7. The site will then by default be set to function at the live site domain. The site needs to be checked before the domain name is transferred. Either set the internal DNS for the server and computer connection to the new server or enter the dB and change the values to one that will work to check the site.
  8. Review the site and check for any errors. The only error I have ever run across is that occasionally the path information to the files on the server need to be adjusted in the dB. This is a very quick task for someone familiar with myPHPAdmin.
  9. Switch over the DNS to direct traffic to the new server.
  10. Adjust the new servers Apache configuration to direct the domain traffic to the WordPress directory. This is usually done via a control panel.
  11. Adjust the WordPress settings to serve up the site under the new domain. This is done within WordPress’ main settings page.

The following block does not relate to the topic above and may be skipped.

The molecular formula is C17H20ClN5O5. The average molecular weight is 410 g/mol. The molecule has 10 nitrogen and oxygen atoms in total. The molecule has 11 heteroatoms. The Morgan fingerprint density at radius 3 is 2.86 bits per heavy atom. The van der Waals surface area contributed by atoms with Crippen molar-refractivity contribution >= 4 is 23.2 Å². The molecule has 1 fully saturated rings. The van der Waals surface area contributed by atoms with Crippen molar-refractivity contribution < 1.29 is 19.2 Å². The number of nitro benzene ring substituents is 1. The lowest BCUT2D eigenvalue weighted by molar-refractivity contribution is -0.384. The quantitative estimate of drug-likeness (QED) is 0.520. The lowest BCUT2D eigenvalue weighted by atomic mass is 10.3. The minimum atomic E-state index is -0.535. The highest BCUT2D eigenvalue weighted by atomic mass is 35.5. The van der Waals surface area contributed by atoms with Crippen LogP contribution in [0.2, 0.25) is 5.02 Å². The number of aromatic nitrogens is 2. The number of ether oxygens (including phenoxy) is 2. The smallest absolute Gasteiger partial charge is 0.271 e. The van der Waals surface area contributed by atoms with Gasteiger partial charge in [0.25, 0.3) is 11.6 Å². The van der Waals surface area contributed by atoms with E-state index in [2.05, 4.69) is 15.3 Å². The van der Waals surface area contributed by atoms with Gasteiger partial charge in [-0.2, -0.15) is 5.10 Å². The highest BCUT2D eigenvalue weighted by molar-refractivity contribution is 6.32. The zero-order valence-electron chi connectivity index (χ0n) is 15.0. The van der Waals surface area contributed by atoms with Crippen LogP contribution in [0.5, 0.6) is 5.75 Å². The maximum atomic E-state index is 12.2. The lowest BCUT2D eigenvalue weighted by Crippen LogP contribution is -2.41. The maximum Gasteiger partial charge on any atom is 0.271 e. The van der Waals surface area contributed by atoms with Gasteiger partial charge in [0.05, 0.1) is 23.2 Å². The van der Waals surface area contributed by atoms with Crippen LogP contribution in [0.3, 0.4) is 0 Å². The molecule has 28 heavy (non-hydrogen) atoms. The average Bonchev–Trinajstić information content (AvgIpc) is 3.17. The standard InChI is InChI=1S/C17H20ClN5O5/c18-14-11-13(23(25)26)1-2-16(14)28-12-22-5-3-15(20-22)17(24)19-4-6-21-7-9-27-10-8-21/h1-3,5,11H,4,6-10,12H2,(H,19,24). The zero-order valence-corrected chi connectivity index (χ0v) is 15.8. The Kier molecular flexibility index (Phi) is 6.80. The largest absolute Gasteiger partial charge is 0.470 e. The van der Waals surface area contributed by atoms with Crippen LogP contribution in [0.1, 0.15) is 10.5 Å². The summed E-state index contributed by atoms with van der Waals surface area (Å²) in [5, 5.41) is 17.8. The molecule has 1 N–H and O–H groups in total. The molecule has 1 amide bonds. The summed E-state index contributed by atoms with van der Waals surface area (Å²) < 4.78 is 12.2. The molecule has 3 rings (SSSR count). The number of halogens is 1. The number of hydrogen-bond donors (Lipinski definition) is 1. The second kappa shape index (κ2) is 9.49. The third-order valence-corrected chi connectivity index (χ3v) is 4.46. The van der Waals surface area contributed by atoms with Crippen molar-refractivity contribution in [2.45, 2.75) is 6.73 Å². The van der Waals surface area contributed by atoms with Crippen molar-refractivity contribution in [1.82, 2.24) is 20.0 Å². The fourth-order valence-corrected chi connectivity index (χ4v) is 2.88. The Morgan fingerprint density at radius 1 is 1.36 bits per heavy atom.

12. Check site, Feedburner and Google Analytics and other external hooks.
  13. Once comfortable with the new site, the old site may be decommissioned.

Option 2: In this option the client does not have to mess with the database items at all. I have found that this works well with sites that do not have too many posts.

  1. Setup up a Web server with mySQL and Apache. If a hosting recommendation is required then I recommend WestHost that can provide this service for less than $35.00 per month.
  2. Setup a mySQL database to match the database name, ID and password in use by the currently active WordPress installation. This is found by looking in the active site’s wp-config.php file.
  3. Install the version of WordPress currently in use for the active site. To simplify matters, copy the wp-config.php file from the active site for use on the new site. It is not uncommon for the site to be operating under old versions of the software. Archived versions are available for download at http://wordpress.org/download/release-archive/.
  4. Set up the links (blogroll) items on the new site.